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Allied News February 23, 2020

An In-Depth Look at a Cath Lab

According to Slicker et al., more than one million cardiac catheterizations are performed each year in the United States. During these procedures, interventionists rely on cath lab technicians to monitor ECG readouts and report anything out of the ordinary. Cath lab technicians also educate patients about cardiac catheterization and perform prep activities such as cleansing the skin and administering local anesthesia. Because this type of work is highly specialized, many hospitals struggle to fill openings in the cath lab, creating plenty of opportunities for technicians who are willing to travel. Learn more about what it's like to work as a cath lab technician with this in-depth look at a cath lab.

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INSIDE THE CATH LAB

Most cath labs have the same basic equipment, but some hospitals have labs equipped with cutting-edge technology that isn't available everywhere. The most common pieces of equipment include an X-ray source, a video screen to monitor the heart and machines used to record the patient's vital signs. At the Mayo Clinic, interventionists have access to a computerized magnetic guidance system that helps them be more precise when threading catheters and guidewires through the blood vessels.

CATH LAB PERSONNEL

Cath lab technicians must feel comfortable working in a team environment, as nurses, technicians and physicians must work together during every cardiac catheterization. Staffing ratios vary by facility, but it's not unusual to have two nurses and at least one technician on the team. The nurses share responsibilities, such as handling instruments and monitoring patients, while the technician is responsible for activities such as prepping patients and documenting what happens during each procedure. If the hospital is known for handling complex cases, the team is likely to have even more nurses and techs.

The cath lab team also includes an interventionist, who is a physician with experience performing diagnostic and interventional procedures on the heart and blood vessels. In some facilities, the team has a certified registered nurse anesthetist to administer pain medication to patients.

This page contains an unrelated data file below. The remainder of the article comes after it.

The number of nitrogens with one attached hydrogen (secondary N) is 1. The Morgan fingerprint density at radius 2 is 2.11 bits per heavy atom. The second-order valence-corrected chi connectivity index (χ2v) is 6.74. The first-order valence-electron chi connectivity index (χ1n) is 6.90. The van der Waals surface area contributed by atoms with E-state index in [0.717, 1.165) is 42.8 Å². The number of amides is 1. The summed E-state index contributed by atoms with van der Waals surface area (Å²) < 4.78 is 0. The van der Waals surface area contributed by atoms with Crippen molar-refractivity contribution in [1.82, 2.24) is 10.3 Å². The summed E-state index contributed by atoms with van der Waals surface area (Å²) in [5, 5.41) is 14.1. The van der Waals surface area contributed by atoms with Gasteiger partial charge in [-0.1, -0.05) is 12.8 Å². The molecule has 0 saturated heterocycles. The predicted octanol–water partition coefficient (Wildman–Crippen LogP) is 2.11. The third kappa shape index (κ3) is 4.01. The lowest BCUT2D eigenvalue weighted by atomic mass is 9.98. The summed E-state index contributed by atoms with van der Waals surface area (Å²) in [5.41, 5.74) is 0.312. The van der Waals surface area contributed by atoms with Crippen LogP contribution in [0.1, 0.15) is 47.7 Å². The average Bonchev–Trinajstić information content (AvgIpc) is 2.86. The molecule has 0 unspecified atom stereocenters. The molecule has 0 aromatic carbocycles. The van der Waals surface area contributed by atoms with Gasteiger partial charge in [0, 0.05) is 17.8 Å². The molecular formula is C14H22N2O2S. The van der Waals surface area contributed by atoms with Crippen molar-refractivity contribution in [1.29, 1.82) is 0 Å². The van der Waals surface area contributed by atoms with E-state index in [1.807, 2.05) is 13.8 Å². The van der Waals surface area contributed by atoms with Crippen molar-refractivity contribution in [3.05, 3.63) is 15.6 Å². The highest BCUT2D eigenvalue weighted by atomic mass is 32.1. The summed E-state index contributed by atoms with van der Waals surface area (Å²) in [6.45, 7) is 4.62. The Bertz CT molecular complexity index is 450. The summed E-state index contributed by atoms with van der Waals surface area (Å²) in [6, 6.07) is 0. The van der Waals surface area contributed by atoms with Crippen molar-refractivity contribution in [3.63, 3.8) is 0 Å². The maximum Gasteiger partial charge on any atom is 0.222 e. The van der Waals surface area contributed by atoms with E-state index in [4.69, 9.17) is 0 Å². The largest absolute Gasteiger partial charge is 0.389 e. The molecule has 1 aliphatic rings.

Visit Club Staffing to search for job openings and learn more about working as a travel cath lab technician.

WORKING CONDITIONS

Because cath labs are used for activities such as inserting pacemakers and introducing catheters into the blood vessels, they must be as clean as possible. As a result, a cath lab looks much like a traditional operating room. Interventionists, nurses, technicians and other personnel use aseptic techniques to protect patients from hospital-acquired infections and prevent contamination of medical supplies and instruments.

In an article for Cath Lab Digest, Alnettia W. Johnson explains that everyone working in the cath lab should follow 10 basic principles of aseptic practice. These principles include wearing gowns and gloves, creating a sterile field as close as possible to the start time of the procedure and only using sterile items within the sterile field.

Cath lab technicians spend much of their time standing. Depending on how the cath lab is set up, the job may also require frequent bending and reaching. In some cases, it may be necessary to assist other team members by lifting heavy equipment or helping reposition patients. Anyone with an interest in this role should also be aware of the requirement to wear a lead apron while X-ray equipment is in use. This role also requires some sitting, especially while completing required documentation before and after each procedure.

JOB REQUIREMENTS

Education and certification requirements vary by hospital, but most facilities require an associate's degree or a bachelor's degree in nursing, natural science or a related subject. Obtaining the Registered Cardiovascular Invasive Specialist credential can help a cath lab technician qualify for more opportunities, especially in a competitive market. To sit for the RCIS exam, a candidate must meet the minimum education requirements established by Cardiovascular Credentialing International. Candidates are also required to submit supporting documentation, such as educational transcripts, clinical verification letters or employment verification letters. The RCIS credential indicates that an applicant has the knowledge needed to perform pre-procedure activities, assist with diagnostic and interventional procedures, respond to patient emergencies and conduct post-procedure activities correctly.

Working as a cath lab technician provides regular opportunities to make a real difference in the lives of patients with abnormal heart rhythms, coronary artery blockages and other conditions affecting the heart and blood vessels. Travel tech positions are especially rewarding due to the high pay and opportunity to see how different hospitals operate their cath labs.

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